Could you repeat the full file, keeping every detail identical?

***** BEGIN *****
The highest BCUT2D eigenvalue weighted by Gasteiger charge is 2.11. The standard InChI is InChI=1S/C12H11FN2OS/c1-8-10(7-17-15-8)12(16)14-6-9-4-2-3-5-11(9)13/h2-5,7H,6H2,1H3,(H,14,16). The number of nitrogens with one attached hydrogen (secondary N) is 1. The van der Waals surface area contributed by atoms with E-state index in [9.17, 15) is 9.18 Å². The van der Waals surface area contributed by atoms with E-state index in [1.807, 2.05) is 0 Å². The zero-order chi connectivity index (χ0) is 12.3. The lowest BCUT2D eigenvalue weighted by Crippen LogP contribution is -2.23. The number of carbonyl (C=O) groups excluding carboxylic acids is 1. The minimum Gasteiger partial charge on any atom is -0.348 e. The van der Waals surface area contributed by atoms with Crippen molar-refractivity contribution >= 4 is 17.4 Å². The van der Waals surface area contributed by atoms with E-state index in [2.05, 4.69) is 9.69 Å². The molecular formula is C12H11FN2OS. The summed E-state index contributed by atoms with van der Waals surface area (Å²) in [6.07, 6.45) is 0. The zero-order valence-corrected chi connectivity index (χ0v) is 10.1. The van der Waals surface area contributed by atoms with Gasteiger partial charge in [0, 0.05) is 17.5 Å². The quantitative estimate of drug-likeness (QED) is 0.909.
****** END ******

The highest BCUT2D eigenvalue weighted by Gasteiger charge is 2.11. The standard InChI is InChI=1S/C12H11FN2OS/c1-8-10(7-17-15-8)12(16)14-6-9-4-2-3-5-11(9)13/h2-5,7H,6H2,1H3,(H,14,16). The number of nitrogens with one attached hydrogen (secondary N) is 1. The van der Waals surface area contributed by atoms with E-state index in [9.17, 15) is 9.18 Å². The van der Waals surface area contributed by atoms with E-state index in [1.807, 2.05) is 0 Å². The zero-order chi connectivity index (χ0) is 12.3. The lowest BCUT2D eigenvalue weighted by Crippen LogP contribution is -2.23. The number of carbonyl (C=O) groups excluding carboxylic acids is 1. The minimum Gasteiger partial charge on any atom is -0.348 e. The van der Waals surface area contributed by atoms with Crippen molar-refractivity contribution >= 4 is 17.4 Å². The van der Waals surface area contributed by atoms with E-state index in [2.05, 4.69) is 9.69 Å². The molecular formula is C12H11FN2OS. The summed E-state index contributed by atoms with van der Waals surface area (Å²) in [6.07, 6.45) is 0. The zero-order valence-corrected chi connectivity index (χ0v) is 10.1. The van der Waals surface area contributed by atoms with Gasteiger partial charge in [0, 0.05) is 17.5 Å². The quantitative estimate of drug-likeness (QED) is 0.909.